Alexander Smith: Don’t gamble with the nation’s best resource: our universities

IT is not just the two Oxbridge universities that intend to charge the full £9,000 in undergraduate student tuition fees in 2012-2013. Imperial College London will do likewise.

So, too, will Exeter University which has become the first institution outside the Russell Group, which represents the most prestigious seats of learning.

This is another indication that the Government is even struggling to restrict fees to an average of £7,500 in order to avoid unaffordably high costs in loans to students.

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And yet, our Deputy Prime Minister Nick Clegg feigns outrage, ludicrously threatening sanctions against Oxbridge and other universities, declaring that it is “not up to them” to decide whether they can charge fees above the £6,000 “soft” cap the Government has imposed.

“Universities are too often acting to inadvertently narrow opportunities, rather than widen them,” said the Sheffield Hallam MP in a recent speech.

But it has now become apparent that the coalition Government’s policies on higher education are ill conceived, incoherent and, potentially, unworkable.

Following last year’s Comprehensive Spending Review, the coalition announced a funding cut of 83 per cent to university teaching budgets.

In the arts, business, education, law and the social sciences, all public funding for teaching will be abolished from 2012 onwards.

Some universities – like the London School of Economics, which has been criticised for accepting a pledge of £1.5m from Libyan dictator Colonel Muammar Gaddafi’s son Saif al-Islam, a former student – will lose all the money that they currently receive in public funding for teaching.

Universities will have to raise this lost income by charging higher tuition fees to their students.

When Parliament voted to increase tuition fees last year, a cap was introduced at £6,000. No university is in a financial position to consider charging less than this amount.

In addition, universities have the option of increasing this fee by an additional £3,000.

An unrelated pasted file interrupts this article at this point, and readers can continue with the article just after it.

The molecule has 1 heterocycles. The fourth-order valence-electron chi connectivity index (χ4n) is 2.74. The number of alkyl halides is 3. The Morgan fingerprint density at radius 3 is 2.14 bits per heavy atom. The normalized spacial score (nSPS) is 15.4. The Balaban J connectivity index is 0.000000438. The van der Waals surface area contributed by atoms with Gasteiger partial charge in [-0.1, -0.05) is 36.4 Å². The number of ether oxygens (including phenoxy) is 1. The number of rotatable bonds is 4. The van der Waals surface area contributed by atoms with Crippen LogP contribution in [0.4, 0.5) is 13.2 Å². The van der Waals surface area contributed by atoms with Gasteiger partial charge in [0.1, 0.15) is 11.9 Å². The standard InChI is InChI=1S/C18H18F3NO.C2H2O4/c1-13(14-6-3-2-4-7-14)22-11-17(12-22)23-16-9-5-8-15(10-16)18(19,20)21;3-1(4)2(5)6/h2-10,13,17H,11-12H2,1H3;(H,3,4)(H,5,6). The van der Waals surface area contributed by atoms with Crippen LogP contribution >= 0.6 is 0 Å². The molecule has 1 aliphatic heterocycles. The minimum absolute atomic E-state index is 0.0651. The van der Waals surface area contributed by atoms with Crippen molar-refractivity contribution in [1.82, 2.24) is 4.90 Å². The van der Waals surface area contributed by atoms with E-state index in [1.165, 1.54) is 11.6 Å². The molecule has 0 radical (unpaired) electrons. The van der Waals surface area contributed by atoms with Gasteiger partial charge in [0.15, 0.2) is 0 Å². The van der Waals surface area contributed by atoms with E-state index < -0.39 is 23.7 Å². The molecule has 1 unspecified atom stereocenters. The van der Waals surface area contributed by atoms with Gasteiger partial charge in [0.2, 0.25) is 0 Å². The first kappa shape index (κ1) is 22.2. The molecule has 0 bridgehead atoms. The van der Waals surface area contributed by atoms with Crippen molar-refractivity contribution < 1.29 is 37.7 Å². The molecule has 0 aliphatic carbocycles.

To do this, they must satisfy the Government’s regulators that they have proactive strategies in place for improving access to lower socio-economic groups that have not previously benefited from higher education.

It is possible that when the Government conceived these policies, Mr Clegg and others imagined that only a handful of the most selective universities would seek to charge the maximum £9,000 fee.

But this was always an unrealistic expectation for one very simple reason: the £6,000 the Government will allow universities to raise through tuition fees will barely compensate them for the massive and disproportionate funding cuts they have been dealt.

Teaching costs come to almost £7,500 per student across the higher education sector. Any university that agrees to charge no more than £6,000 risks further cutting its budgets by 20 per cent.

Thanks to the Government’s cutbacks in higher education funding, all universities – not just the likes of Oxbridge and Imperial – are now faced with these financial challenges.

It is also important to recognise that these latest cuts come after years of significant funding reductions to university budgets.

The last Labour government cut spending on Universities by almost £1bn – even when the then Chancellor Alistair Darling argued that public spending should never be reduced in the middle of a recession.

There have also been cuts to estate and research budgets that now bite deep into higher education. Many now fear that there just isn’t any more “fat” left to cut.

Mr Clegg often argues that UK universities must become “engines of social mobility” on the grounds that Oxbridge have an unimpressive record of opening access to lower socio-economic applicants.

The Government makes much of statistics from the Sutton Trust, which show that less than two per cent at the 25 most selective universities are pupils who received free school meals while at secondary school.

Meanwhile, almost half of all students at Oxbridge come from the private school sector, even though they account for just seven per cent of high school students.

But the university sector is much bigger than Oxbridge. The bulk of England’s universities – and there are about 100 of them – are located in the regions. Every year, they accept thousands of students from poor and non-traditional backgrounds and support them through their studies.

These universities train tomorrow’s nurses, social workers, teachers and many other professionals – not to mention future business leaders and entrepreneurs.

Many of these institutions have excellent records of helping their students secure graduate employment opportunities that would not have been available to them if they had never gone to university.

Put simply, local and regional universities do the heavy-lifting on social mobility – not Oxbridge. They are already engines of social mobility. In Yorkshire and many other regions of England, they are often engines of economic growth as well.

And this is what makes the Government’s priorities so perverse.

The Deputy PM and his Cabinet colleagues seem unable to imagine what higher education looks like beyond the cloistered comforts of an Oxbridge college.

To many, the coalition Government’s impoverished, market-driven “vision” increasingly resembles a reckless gamble with our nation’s greatest resources: our universities.

Dr Alexander Smith is a sociology lecturer at the University of Huddersfield.